“‘Furthermore, I worked hard to facilitate John Kasich’s election. My diligent pursuit of the Ohio Senate’s investigation of the Strickland Administration’s politically motivated mishandling of the drug drop at the Governor’s Mansion had a detrimental impact on Governor Strickland’s re-election effort. I do not recall receiving any affirmative recognition from you or the Central Committee for my hard work.’
“While we suspected that politics were a motivating factor behind the confirmation hearing of Ms. Collins-Taylor, Senator Grendell denied it to the public. We believe that the above statement confirms that politics were a motivator behind the investigation and confirmation hearing for Ms. Collins-Taylor.
“Today, we again find ourselves in a situation demonstrating politicization of the confirmation process. Several of the Governor’s appointments have been waiting for confirmation by the Senate for many months, including the appointments Ohio Casino Control Commission and the
Ohio Bureau of Workers’ Compensation Board of Directors. A failure to act on the appointments for several months suggests that the Senate Majority desires to pick the appointees, contradictory to what is prescribed in the Ohio Constitution.”
Yes, I know, it’s essentially a “strongly worded letter.” Unfortunately, until we’re ready to do something about turning the Democratic Senate Minority into a majority, that’s all that can be done.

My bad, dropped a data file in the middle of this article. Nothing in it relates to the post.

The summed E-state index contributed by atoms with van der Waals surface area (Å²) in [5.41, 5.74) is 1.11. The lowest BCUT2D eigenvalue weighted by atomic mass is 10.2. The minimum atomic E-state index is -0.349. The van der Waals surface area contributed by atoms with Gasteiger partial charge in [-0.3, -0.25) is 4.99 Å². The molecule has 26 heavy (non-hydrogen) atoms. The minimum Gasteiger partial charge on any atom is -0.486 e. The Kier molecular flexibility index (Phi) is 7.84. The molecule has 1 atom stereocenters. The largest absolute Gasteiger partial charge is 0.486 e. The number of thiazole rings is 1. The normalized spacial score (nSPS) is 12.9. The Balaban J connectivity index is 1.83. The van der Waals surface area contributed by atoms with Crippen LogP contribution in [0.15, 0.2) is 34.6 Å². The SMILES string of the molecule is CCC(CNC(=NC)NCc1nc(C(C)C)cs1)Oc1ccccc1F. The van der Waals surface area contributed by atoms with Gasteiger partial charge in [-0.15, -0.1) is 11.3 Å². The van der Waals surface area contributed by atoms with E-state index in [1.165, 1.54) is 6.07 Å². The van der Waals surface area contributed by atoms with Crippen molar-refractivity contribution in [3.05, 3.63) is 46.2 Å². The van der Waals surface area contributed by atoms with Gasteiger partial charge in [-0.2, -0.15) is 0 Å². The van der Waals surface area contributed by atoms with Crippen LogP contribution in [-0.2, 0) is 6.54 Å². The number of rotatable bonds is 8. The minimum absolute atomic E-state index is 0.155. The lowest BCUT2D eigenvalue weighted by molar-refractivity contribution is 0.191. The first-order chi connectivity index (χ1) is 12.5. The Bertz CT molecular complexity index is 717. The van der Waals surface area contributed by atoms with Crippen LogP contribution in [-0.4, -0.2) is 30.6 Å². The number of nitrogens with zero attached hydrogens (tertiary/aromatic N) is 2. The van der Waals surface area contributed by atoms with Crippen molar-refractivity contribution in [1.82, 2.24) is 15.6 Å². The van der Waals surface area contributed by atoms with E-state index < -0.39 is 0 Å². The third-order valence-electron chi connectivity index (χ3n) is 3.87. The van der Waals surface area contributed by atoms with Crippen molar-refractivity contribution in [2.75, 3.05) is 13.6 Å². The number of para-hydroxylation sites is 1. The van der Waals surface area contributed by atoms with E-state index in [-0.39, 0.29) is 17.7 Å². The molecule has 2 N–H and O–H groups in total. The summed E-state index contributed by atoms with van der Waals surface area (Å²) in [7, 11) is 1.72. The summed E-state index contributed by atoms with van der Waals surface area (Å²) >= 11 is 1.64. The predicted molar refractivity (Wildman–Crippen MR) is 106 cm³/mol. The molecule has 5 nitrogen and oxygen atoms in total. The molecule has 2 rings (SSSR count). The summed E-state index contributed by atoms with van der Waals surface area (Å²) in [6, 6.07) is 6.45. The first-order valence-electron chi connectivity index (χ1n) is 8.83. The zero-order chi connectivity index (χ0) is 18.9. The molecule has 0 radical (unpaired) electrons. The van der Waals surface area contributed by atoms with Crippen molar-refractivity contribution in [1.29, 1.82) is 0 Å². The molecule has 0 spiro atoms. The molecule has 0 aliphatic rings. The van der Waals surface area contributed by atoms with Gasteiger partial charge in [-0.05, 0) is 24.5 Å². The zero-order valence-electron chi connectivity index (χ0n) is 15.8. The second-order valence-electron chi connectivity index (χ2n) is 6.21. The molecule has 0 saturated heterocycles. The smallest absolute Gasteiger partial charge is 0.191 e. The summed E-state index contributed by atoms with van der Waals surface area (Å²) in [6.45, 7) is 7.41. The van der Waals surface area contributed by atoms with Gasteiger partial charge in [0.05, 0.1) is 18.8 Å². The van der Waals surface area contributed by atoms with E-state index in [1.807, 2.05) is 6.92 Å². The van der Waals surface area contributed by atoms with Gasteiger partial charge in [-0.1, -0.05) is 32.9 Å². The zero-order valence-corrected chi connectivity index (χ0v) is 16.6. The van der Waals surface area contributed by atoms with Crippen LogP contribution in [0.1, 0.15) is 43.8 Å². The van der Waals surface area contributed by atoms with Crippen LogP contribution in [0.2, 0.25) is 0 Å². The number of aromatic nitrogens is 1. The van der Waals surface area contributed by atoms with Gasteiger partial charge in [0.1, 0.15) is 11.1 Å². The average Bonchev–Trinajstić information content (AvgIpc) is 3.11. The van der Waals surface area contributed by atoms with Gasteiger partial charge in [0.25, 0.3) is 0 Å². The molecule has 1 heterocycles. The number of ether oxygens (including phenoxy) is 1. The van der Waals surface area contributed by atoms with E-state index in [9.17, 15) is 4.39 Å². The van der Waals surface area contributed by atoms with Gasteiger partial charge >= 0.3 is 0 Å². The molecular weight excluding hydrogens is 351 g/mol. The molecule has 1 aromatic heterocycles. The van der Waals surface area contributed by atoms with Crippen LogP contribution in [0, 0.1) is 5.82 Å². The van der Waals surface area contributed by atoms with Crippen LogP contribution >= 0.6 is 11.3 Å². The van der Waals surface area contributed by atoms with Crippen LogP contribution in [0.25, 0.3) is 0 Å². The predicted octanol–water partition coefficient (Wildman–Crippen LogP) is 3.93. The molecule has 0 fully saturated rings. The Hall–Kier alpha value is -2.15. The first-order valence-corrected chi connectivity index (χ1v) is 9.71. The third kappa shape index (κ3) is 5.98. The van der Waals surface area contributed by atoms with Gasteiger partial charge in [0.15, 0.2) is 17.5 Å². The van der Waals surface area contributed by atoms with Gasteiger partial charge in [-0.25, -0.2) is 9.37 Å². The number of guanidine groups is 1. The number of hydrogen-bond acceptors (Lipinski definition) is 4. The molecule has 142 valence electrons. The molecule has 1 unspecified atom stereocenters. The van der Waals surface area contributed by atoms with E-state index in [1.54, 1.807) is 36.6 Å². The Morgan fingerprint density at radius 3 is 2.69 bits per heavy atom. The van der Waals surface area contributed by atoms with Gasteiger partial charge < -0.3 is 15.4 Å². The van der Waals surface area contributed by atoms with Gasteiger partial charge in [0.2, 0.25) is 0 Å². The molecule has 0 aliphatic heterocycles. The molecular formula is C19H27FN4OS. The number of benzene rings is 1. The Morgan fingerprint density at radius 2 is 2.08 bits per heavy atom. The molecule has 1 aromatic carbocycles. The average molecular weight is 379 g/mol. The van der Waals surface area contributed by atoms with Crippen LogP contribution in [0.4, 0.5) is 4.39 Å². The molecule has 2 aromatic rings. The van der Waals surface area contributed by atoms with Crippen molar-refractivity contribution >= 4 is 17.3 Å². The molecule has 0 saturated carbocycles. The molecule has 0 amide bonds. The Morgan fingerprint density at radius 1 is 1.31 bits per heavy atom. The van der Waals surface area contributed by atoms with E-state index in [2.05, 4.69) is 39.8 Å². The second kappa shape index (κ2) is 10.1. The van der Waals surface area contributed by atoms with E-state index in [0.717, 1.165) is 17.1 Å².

ODP Chairman Chris Redfern:
“This partisan act dripping with political overtones will not soon be forgotten. Gov.-elect Kasich stood by as a witness instead of a leader as seventy-eight of Ohio’s best leaders were thrown aside. Dedicated women, men, African Americans, Indian Americans and so many others were rejected in a wanton act of shameless political retribution.”
Meanwhile, Senate President Bill Harris has attempted to downplay the role Governor-elect Kasich had in this. Telling the Cleveland Plain Dealer, that Harris could recall only “one discussion with the Kasich administration last week.”
We believe that one conversation went something like this:
Kasich Flack: Here’s the list of appointees we want you to reject.
Senate Leadership Flack: Okay.
Seriously, how many more conversations would it have to take before even Bill Harris called what they did today outrageous? How much coordination with Kasich would have it taken before Bill Harris would say “no way?”
The Constitution does give the Governor-elect any powers. Ted Strickland was elected Governor. He made most of these appointments even before the election. Both the explicit text of the Constitution itself and the Senate’s own lack of any such precedent demonstrates what an utter abuse of the Senate’s “advice and consent” powers afforded to it in the Ohio Constitution. Despite plenty of opportunities to do so, this simply has not happened before as far as I can tell. This was a wholly unprecedented act going against generations of Senate traditions and customs.
The rest of the Democratic Senate Caucus’ statement discusses that point in fuller detail below: